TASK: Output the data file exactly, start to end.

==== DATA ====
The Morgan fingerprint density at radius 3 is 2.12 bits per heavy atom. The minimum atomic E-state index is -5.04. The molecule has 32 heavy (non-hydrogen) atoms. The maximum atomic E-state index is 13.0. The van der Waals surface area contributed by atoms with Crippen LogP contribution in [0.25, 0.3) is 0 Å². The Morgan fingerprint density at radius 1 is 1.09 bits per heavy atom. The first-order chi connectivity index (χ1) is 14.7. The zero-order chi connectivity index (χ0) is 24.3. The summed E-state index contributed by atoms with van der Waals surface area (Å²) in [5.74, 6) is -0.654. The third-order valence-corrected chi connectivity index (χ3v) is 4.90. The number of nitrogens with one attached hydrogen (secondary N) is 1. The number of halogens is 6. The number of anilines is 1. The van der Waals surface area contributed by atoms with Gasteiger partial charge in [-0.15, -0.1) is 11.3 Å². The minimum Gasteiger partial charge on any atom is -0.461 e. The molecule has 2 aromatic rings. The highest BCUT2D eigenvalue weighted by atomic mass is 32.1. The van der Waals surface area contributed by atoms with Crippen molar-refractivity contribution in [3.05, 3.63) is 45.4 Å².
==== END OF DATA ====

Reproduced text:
The Morgan fingerprint density at radius 3 is 2.12 bits per heavy atom. The minimum atomic E-state index is -5.04. The molecule has 32 heavy (non-hydrogen) atoms. The maximum atomic E-state index is 13.0. The van der Waals surface area contributed by atoms with Crippen LogP contribution in [0.25, 0.3) is 0 Å². The Morgan fingerprint density at radius 1 is 1.09 bits per heavy atom. The first-order chi connectivity index (χ1) is 14.7. The zero-order chi connectivity index (χ0) is 24.3. The summed E-state index contributed by atoms with van der Waals surface area (Å²) in [5.74, 6) is -0.654. The third-order valence-corrected chi connectivity index (χ3v) is 4.90. The number of nitrogens with one attached hydrogen (secondary N) is 1. The number of halogens is 6. The number of anilines is 1. The van der Waals surface area contributed by atoms with Gasteiger partial charge in [-0.15, -0.1) is 11.3 Å². The minimum Gasteiger partial charge on any atom is -0.461 e. The molecule has 2 aromatic rings. The highest BCUT2D eigenvalue weighted by atomic mass is 32.1. The van der Waals surface area contributed by atoms with Crippen molar-refractivity contribution in [3.05, 3.63) is 45.4 Å².